“Family?” Morg shook his head. “It’s unimportant, Arlin. You’ve missed nothing. And no. None survived.”

He did his best to hide his grief. “I see. Master — another question?”

Morg sighed. “If you must.”

“Are we — were we — the only mages in the world?”

“Counting the Olken?”

The Olken? “Do you count them, Master?” he said, shocked.

“The only counting of Olken I intend,” said Morg, this time with a smile of greedy anticipation, “is the counting of skulls as they pile higher than Barl’s Mountains.”

Arlin looked at the grass. Once that might have been something he would say. Even now, after everything, a part of him responded to the raw and ugly threat. But a greater part of him recoiled from it. The Olken were a peasant race, good for nothing but grubbing in the dirt. But even so . . .

Morg was watching him closely again. “We could count skulls together.”

“We could, Master,” he said, his throat dry. “So, there are no other mages?”


Which meant no hope of an alliance against him. “Master, there is another question I’d ask you.”

“One more,” said Morg, dangerous. “My patience wears thin.”

Such casual menace. He felt his belly churn. “Master, where is everyone? You rid Dorana of its mages, but did no one else live here? Is our homeland empty of people? Is the world empty?”

“It’s true, the world is emptier than once it was,” said Morg, drifting to the nearest half-weeded flowerbed. He plucked a bronze blossom from its stem and brushed stubby petals over his cheek. “When I was myself, before, so long ago, even after I destroyed the Doranen, I ruled people. I ruled nations. Every land we travelled through, Arlin, and lands you’ve not seen, I ruled them all. And though eventually I left crude flesh behind, still I ruled. There were people and there were creatures. Fantastic beasts of my devising.” His face clenched in a scowl. “They perished when Asher murdered me.”

“And the people? What happened to them when you . . . fell?”

“I assume those in Dorana fled,” said Morg, shrugging. “Back to the lands whence their ancestors came.” Then he smiled, caressing his lips with the flower. “Where now they hide with their countrymen, thinking I’ll not notice them — the fools.”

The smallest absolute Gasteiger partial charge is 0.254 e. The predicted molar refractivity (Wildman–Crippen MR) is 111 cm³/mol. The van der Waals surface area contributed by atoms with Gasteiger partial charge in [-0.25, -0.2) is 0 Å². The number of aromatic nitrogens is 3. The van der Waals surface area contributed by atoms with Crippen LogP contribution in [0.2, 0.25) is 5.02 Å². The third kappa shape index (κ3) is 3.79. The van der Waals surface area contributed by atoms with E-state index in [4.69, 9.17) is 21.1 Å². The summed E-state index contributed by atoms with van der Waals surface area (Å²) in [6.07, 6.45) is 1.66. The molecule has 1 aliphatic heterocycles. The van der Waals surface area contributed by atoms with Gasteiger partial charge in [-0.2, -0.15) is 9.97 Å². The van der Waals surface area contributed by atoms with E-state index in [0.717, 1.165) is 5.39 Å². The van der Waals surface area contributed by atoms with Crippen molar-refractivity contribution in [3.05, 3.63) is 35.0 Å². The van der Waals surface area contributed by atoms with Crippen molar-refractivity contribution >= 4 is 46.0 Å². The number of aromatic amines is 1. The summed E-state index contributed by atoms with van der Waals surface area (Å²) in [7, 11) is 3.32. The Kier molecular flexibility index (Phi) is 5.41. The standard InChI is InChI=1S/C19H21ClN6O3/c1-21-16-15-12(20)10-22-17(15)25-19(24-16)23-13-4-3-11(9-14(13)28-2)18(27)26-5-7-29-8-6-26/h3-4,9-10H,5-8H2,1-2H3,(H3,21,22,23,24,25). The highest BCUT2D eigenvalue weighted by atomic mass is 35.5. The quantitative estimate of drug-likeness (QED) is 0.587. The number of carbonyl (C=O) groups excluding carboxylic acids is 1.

Arlin swallowed. “So you remember what happened? You remember your life? Even though you were —”

“Dead?” Morg let the plucked blossom slip from his fingers. “I was never dead, Lord Garrick. I can’t be killed. At least — not for long.”

Lord Garrick. The tone of Morg’s voice made the formal address an insult. “Master, all mortal things die.”

“Yes, Arlin, but I am immortal,” Morg said gently. “I transmuted myself. And when I am whole again, then will I transmute again. I will leave this sorry prison of flesh and blood and bone — ruined, of course, for it’s the least Asher deserves — and once more I will spread myself upon the wind. The nations and kingdoms and principalities that once served me, they will be punished and then serve me again.”

“And what of Lur? What of the Doranen there?”

“Lur . . .” Morg said the name caressingly. “Barl’s unlikely refuge. The bitch whore was always lucky.” He shrugged. “Lur is dying. You know it. Rafel knows it. Rafel is sick with grief for that. Are you?”

Was he? He’d grown up despising Lur as an unwanted place of exile, but was his contempt for the kingdom anything more than a habit? Had he only longed for Lost Dorana out of self-preservation, so he’d not be thrashed for  disobedience and disloyalty?

I don’t know.

But this wasn’t the time or place to admit his doubt out loud.

“Lur was a pretty place, once,” he said, with care. “Abundant. Peaceful. Over-run with Olken, but you can’t have everything. Even so, it was never our home. Dorana is our true home. Many Doranen harbour secret hopes of finding their way back.”

“Tell me . . .” Morg plucked another flower, a yellow one this time, and petal by petal began to shred it. “If I spared their lives, Arlin — the Doranen of Lur. Would they agree to serve me? Bow down and do my bidding?”

“Many would, Master,” he said, thinking of his father’s friends. Their greed for magic, their yearning for more. Given the chance to become true mages he had no doubt the Doranen like them would serve. “But some wouldn’t. You know they turned Barl into an object of worship? There are clerics and churches. They think she intercedes.”